Light, formula-driven Christmas musical just right for kids.
Jingle Jangle: A Christmas Journey
Director: David E. Talbert (El Camino Christmas)
Cast: Forest Whitaker (Crying Game), Keegan-Michael Key (Dolemite is My Name)
Runtime: 2h 2m
By: John DeSando
Having just reviewed the darkly comic Christmas story Fatman, starring Mel Gibson, I anticipated being hauled into the light spirit of a classic-type holiday musical called Jingle Jangle: A Christmas Journey. I was right—it is like other Christmas stories specially crafted with high voices and high jinks for kids, and not so much for adults.
The story is boilerplate holiday sentiment—family trying to bring everyone together amicably, greedy guys trying to tear family apart, and songs suiting meaning without much to remember except bouncy tunes and dazzling dancers. Oh, yes, one of the only white guys is the banker Delacroix (Hugh Bonneville), who is about to foreclose on the shop (been there and better done in It’s a Wonderful Life).
Jeronicus (Forest Whitaker as the older, Justin Cornwell as younger) has lost his gift for invention as well as his invention book, thanks to former assistant Gustafson (Keegan-Michael Key), a disaffected emerging inventor seemingly ignored by his boss. Jeronicus, now just a toymaker with a toy shop now pawnshop reminiscent of the kind of clutter Johnny Depp made magic with) will, of course, be saved by his irrepressible granddaughter, Jessica (Madalen Mills—no child could be that cute, but she is), who has his inventive genes in good order.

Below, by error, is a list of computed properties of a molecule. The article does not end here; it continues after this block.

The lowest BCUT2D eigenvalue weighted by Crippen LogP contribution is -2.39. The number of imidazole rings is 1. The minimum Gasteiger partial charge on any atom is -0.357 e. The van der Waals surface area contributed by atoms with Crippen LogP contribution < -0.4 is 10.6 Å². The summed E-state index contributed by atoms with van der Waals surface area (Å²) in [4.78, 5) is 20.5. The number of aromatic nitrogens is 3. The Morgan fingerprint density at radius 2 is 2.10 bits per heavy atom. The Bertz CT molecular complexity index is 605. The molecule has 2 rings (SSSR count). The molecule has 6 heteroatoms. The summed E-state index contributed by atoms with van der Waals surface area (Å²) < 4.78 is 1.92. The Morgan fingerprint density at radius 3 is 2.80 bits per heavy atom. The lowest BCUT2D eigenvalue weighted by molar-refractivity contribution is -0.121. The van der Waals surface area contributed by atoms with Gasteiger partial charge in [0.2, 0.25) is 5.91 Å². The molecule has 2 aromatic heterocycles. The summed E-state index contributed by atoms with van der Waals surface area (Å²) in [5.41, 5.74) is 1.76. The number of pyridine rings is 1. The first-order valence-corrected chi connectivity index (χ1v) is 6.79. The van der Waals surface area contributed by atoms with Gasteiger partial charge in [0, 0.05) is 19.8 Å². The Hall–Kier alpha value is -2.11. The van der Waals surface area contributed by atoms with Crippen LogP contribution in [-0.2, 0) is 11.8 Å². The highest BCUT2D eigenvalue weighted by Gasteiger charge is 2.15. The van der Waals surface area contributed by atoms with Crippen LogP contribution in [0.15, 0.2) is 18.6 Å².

Writer-director David Talbot knows how to create and sustain the imaginative world of effervescent kids to complement it with serviceable songs from Philip Lawrence, Davy Nathan, Michael Diskint, and John Legend (a producer of this film) like “Square Root of Possible” and Legend’s R & B “Make It Work.” “Magic Man G” may be the most memorable, and “This Day” could have been from any Broadway musical.
Jingle Jangle has the potential to be a holiday staple despite grouchy critics like me for whom Bad Santa is the mark of excellence. If you gravitate to over-crowded Dickensian sets, clear villains, weepy moms and grandmas, and magical inventions like the
High-flying Buddy 3000, a robot who talks and seems descended from E.T. or Wall-e, then relax by the fire with your kids and a modest cognac, and watch it on Netflix.
You may doze, but then you can pick up the story because you’ve seen it all before. Merry Christmas.
John DeSando, a Los Angeles Press Club first-place winner for National Entertainment Journalism, hosts WCBE’s It’s Movie Time and co-hosts Cinema Classics. Contact him at JohnDeSando62@gmail.com